Terri and Josh Shortlidge of Melrose, Massachusetts, have slept in a tent in their backyard for more than a year, reports UU World, the magazine of the Unitarian Universalist Association. It started as a one-nighter for the Great American Backyard Campout, and they liked it so much they simply kept doing it.
They’re not calling their long campout a “staycation,” and they’re not attempting to simulate homelessness like all those camp-in-a-cardboard-box charity events. The Shortlidges are just reveling in the natural and metaphysical wonder that is their suburban Boston backyard:
Every night they leave their house and crawl into the tent in their backyard. Each morning they come out of the tent and go back into the house where they get ready for work.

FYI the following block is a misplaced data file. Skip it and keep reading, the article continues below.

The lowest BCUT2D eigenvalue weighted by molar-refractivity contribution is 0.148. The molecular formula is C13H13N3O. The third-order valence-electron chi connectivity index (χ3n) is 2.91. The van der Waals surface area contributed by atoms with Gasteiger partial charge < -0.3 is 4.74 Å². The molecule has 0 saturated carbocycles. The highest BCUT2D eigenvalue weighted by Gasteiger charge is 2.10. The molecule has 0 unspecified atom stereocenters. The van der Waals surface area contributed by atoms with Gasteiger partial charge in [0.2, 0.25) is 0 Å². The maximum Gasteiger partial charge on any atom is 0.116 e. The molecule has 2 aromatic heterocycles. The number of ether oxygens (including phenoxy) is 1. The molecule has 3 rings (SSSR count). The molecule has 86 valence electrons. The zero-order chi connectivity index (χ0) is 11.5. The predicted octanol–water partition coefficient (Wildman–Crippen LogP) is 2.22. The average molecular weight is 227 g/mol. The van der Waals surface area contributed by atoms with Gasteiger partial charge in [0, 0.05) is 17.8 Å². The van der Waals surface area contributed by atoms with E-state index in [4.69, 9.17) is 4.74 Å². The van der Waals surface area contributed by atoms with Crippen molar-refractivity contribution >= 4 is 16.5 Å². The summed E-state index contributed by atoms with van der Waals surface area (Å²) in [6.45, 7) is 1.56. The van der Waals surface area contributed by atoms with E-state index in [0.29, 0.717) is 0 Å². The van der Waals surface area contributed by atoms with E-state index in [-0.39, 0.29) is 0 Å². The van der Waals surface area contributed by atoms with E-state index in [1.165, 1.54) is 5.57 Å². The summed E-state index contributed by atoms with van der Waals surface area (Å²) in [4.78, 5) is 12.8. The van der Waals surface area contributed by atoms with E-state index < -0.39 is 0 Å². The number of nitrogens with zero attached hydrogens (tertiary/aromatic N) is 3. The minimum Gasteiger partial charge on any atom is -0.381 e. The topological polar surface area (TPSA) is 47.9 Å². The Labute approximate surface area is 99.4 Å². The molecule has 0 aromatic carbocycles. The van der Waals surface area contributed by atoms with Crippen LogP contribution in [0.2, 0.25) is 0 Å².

The tenting experience has changed their lives. “When we wake up the first thing we see is the outside,” says Terri, 52. “It’s beautiful—the leaves in the fall, the snow. Each season has its beauty. This has brought us more in contact with ourselves and with our physical world, with birds singing at sunrise, crickets at dusk, and the loveliest sound of all, rain pitter-pattering on the tent fly all night long. We have a new appreciation for the interdependent web of all existence.”
The Shortlidges are tweeting about their ongoing campout; recent news has included a new down comforter, welcome rains from Hurricane Earl after a dry summer, and a “sleeping terrace” for their tent so they don’t have to move it every few nights to prevent grass die-off.
Although their camping ritual isn’t a charity stunt or a real hardship—Terri and Josh have all the comforts of home a few feet away—Josh tells UU World that the simplicity of tent living instills a certain empathy:
“We have a greater appreciation for all humans now—for those who preceded us over the past millennia, and especially for those who have less than us.”
Image by David Bliss and Jean Harris, courtesy of the photographers.